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Google Ends Project Maven.

Here’s some good news for you: Google had decided not to renew their controversial Project Maven contract with the Pentagon.

You might remember Project Maven, an AI partnership between Google and the Pentagon, where Google is providing Pentagon with access to TensorFlow. TensorFlow is a software library for machine learning applications such as neural networks. Pentagon uses it to help military analysts detect objects in images. It’s also great for training autonomous, armed UAVs. I wrote about Project Maven in the post You Might Be Helping Pentagon Train Killer Drones. Google’s AI flirt with the Pentagon warmongers was also a reason why I decided to increase my effort to stop using Google services entirely. This endeavor is described in detail in the post Dump Google.

When details of Project Maven surfaced, it did not sit well will many Google employees. Several thousand signed a petition demanding that their employer stopped dicking around with weaponized AI. About a dozen employees even resigned over the issue.

Now looks like Google is having seconds thoughts about their questionable partnership with the Pentagon. Gizmondo recently reported that Google will not be renewing the Project Maven contract in 2019. It would have been even better if they just pulled out, but I guess that would be wishful thinking.

If this means Google will not start similar projects in the future remains to be seen. Perhaps they’ll just get better at keeping it under the radar.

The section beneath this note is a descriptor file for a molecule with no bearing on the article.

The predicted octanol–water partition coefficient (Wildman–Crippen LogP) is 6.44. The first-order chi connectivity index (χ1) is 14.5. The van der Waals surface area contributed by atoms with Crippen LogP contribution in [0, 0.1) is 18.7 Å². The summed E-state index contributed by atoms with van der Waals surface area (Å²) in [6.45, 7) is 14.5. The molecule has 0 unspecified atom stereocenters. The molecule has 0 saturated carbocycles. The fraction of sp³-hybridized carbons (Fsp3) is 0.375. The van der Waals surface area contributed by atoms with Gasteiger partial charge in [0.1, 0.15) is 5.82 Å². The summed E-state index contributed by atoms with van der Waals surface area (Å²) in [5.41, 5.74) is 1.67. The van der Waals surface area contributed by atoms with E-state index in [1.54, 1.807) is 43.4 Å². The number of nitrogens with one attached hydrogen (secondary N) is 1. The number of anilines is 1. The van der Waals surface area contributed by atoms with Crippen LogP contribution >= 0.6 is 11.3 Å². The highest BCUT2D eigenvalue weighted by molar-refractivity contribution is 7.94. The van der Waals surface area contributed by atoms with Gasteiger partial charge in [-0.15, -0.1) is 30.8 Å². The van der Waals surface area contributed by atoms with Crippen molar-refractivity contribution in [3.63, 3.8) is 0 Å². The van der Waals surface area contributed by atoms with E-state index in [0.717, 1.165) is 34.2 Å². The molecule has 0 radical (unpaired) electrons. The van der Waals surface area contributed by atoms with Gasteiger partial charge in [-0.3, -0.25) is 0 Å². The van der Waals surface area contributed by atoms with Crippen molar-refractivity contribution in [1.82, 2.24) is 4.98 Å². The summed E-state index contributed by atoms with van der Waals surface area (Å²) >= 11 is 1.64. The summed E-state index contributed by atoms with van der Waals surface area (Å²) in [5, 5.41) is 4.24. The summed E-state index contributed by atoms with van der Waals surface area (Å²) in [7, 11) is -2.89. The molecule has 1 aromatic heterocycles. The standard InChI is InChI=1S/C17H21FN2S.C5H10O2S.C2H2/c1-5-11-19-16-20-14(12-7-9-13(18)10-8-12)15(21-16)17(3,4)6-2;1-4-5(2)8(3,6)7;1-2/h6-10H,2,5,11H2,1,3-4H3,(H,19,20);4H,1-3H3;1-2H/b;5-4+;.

Google Translate Firefox Extension.

I made a Google Translate Firefox extension that lets you translate between any two language from the Firefox address bar. Awesome!

When I write for this site, I use many different tools1. To spice up the language a little, I use Thesaurus.com. Dictionary.com is a life saver when I want to look up definitions of words. And Google Translate is handy because English is my second language, and I often find myself in need of a little translation from Norwegian.

Both Thesaurus.com and Dictionary.com are easily available through Firefox search engine integrations. I simply open a new tab, hit either t for thesaurus or d for dictionary, enter the word I’m looking for, and the respective site in queried. It’s all very convenient. For a while I’ve been looking for a similar solution for Google Translate, but I’ve found none. The Firefox extensions that exist for Google Translate are either massive feature creeps, or very limited.